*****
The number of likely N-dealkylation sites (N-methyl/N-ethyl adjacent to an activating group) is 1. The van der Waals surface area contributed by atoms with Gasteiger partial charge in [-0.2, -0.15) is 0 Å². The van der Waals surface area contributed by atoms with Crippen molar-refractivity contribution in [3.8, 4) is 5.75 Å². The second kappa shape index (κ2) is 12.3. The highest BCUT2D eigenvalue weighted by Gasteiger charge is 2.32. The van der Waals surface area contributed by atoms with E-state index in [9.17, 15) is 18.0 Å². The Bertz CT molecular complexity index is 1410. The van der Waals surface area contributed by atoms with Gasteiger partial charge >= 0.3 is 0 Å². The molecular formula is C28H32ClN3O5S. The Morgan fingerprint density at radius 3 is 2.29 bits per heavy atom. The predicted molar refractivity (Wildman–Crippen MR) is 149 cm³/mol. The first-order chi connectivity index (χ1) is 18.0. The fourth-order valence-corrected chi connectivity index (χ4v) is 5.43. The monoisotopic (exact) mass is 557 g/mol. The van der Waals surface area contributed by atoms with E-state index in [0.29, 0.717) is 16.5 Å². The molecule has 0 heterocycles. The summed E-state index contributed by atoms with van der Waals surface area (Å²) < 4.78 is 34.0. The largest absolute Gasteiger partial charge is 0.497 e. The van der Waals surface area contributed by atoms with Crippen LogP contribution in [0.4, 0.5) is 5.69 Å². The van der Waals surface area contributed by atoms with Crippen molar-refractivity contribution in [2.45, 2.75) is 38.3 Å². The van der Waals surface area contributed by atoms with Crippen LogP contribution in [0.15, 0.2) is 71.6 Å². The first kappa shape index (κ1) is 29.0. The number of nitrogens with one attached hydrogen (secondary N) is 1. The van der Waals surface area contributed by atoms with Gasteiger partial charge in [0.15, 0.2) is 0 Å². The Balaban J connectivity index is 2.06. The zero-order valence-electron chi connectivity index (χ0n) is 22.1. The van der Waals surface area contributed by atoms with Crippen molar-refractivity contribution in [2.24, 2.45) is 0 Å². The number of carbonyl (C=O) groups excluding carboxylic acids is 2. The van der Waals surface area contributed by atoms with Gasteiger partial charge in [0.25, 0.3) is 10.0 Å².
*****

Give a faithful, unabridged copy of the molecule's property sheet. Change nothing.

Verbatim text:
The number of likely N-dealkylation sites (N-methyl/N-ethyl adjacent to an activating group) is 1. The van der Waals surface area contributed by atoms with Gasteiger partial charge in [-0.2, -0.15) is 0 Å². The van der Waals surface area contributed by atoms with Crippen molar-refractivity contribution in [3.8, 4) is 5.75 Å². The second kappa shape index (κ2) is 12.3. The highest BCUT2D eigenvalue weighted by Gasteiger charge is 2.32. The van der Waals surface area contributed by atoms with E-state index in [9.17, 15) is 18.0 Å². The Bertz CT molecular complexity index is 1410. The van der Waals surface area contributed by atoms with Gasteiger partial charge >= 0.3 is 0 Å². The molecular formula is C28H32ClN3O5S. The Morgan fingerprint density at radius 3 is 2.29 bits per heavy atom. The predicted molar refractivity (Wildman–Crippen MR) is 149 cm³/mol. The first-order chi connectivity index (χ1) is 18.0. The fourth-order valence-corrected chi connectivity index (χ4v) is 5.43. The monoisotopic (exact) mass is 557 g/mol. The van der Waals surface area contributed by atoms with E-state index in [0.29, 0.717) is 16.5 Å². The molecule has 0 heterocycles. The summed E-state index contributed by atoms with van der Waals surface area (Å²) < 4.78 is 34.0. The largest absolute Gasteiger partial charge is 0.497 e. The van der Waals surface area contributed by atoms with Crippen LogP contribution in [0.4, 0.5) is 5.69 Å². The van der Waals surface area contributed by atoms with Crippen molar-refractivity contribution in [2.45, 2.75) is 38.3 Å². The van der Waals surface area contributed by atoms with Crippen LogP contribution in [0.15, 0.2) is 71.6 Å². The first kappa shape index (κ1) is 29.0. The number of nitrogens with one attached hydrogen (secondary N) is 1. The van der Waals surface area contributed by atoms with Gasteiger partial charge in [0.15, 0.2) is 0 Å². The Balaban J connectivity index is 2.06. The zero-order valence-electron chi connectivity index (χ0n) is 22.1. The van der Waals surface area contributed by atoms with Crippen molar-refractivity contribution in [2.24, 2.45) is 0 Å². The number of carbonyl (C=O) groups excluding carboxylic acids is 2. The van der Waals surface area contributed by atoms with Gasteiger partial charge in [0.25, 0.3) is 10.0 Å².